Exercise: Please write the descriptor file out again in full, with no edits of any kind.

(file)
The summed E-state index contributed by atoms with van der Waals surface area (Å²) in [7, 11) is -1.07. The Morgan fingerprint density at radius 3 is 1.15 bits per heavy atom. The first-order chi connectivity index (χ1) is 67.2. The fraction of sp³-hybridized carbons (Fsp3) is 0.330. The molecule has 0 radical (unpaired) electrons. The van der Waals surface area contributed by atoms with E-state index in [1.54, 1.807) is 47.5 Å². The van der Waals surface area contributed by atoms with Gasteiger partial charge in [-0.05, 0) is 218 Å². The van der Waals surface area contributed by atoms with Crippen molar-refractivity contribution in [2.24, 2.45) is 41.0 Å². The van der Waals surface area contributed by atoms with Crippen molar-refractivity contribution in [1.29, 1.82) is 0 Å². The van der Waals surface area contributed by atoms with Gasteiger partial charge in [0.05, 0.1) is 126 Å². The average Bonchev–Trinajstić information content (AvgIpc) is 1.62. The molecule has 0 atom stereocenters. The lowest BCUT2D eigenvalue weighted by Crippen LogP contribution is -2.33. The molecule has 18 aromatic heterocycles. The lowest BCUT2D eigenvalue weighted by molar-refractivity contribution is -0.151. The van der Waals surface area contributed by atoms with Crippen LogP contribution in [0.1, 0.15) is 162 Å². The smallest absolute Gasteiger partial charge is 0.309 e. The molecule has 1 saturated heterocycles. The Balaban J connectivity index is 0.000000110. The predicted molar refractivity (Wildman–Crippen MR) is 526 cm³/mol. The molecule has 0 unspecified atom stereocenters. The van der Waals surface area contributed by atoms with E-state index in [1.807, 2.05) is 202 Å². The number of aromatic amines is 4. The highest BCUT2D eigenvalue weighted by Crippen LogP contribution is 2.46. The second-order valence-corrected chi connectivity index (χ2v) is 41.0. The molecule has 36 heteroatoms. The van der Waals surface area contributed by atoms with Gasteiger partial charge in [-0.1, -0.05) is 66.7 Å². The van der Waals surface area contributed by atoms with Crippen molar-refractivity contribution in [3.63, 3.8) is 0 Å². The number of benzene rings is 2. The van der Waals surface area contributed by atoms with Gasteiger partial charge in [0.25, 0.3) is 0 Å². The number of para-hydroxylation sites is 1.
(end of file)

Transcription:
The summed E-state index contributed by atoms with van der Waals surface area (Å²) in [7, 11) is -1.07. The Morgan fingerprint density at radius 3 is 1.15 bits per heavy atom. The first-order chi connectivity index (χ1) is 67.2. The fraction of sp³-hybridized carbons (Fsp3) is 0.330. The molecule has 0 radical (unpaired) electrons. The van der Waals surface area contributed by atoms with E-state index in [1.54, 1.807) is 47.5 Å². The van der Waals surface area contributed by atoms with Gasteiger partial charge in [-0.05, 0) is 218 Å². The van der Waals surface area contributed by atoms with Crippen molar-refractivity contribution in [2.24, 2.45) is 41.0 Å². The van der Waals surface area contributed by atoms with Crippen molar-refractivity contribution in [1.29, 1.82) is 0 Å². The van der Waals surface area contributed by atoms with Gasteiger partial charge in [0.05, 0.1) is 126 Å². The average Bonchev–Trinajstić information content (AvgIpc) is 1.62. The molecule has 0 atom stereocenters. The lowest BCUT2D eigenvalue weighted by Crippen LogP contribution is -2.33. The molecule has 18 aromatic heterocycles. The lowest BCUT2D eigenvalue weighted by molar-refractivity contribution is -0.151. The van der Waals surface area contributed by atoms with Crippen LogP contribution in [0.1, 0.15) is 162 Å². The smallest absolute Gasteiger partial charge is 0.309 e. The molecule has 1 saturated heterocycles. The Balaban J connectivity index is 0.000000110. The predicted molar refractivity (Wildman–Crippen MR) is 526 cm³/mol. The molecule has 0 unspecified atom stereocenters. The van der Waals surface area contributed by atoms with E-state index in [1.807, 2.05) is 202 Å². The number of aromatic amines is 4. The highest BCUT2D eigenvalue weighted by Crippen LogP contribution is 2.46. The second-order valence-corrected chi connectivity index (χ2v) is 41.0. The molecule has 36 heteroatoms. The van der Waals surface area contributed by atoms with Gasteiger partial charge in [-0.1, -0.05) is 66.7 Å². The van der Waals surface area contributed by atoms with Crippen molar-refractivity contribution in [3.63, 3.8) is 0 Å². The number of benzene rings is 2. The van der Waals surface area contributed by atoms with Gasteiger partial charge in [0.25, 0.3) is 0 Å². The number of para-hydroxylation sites is 1.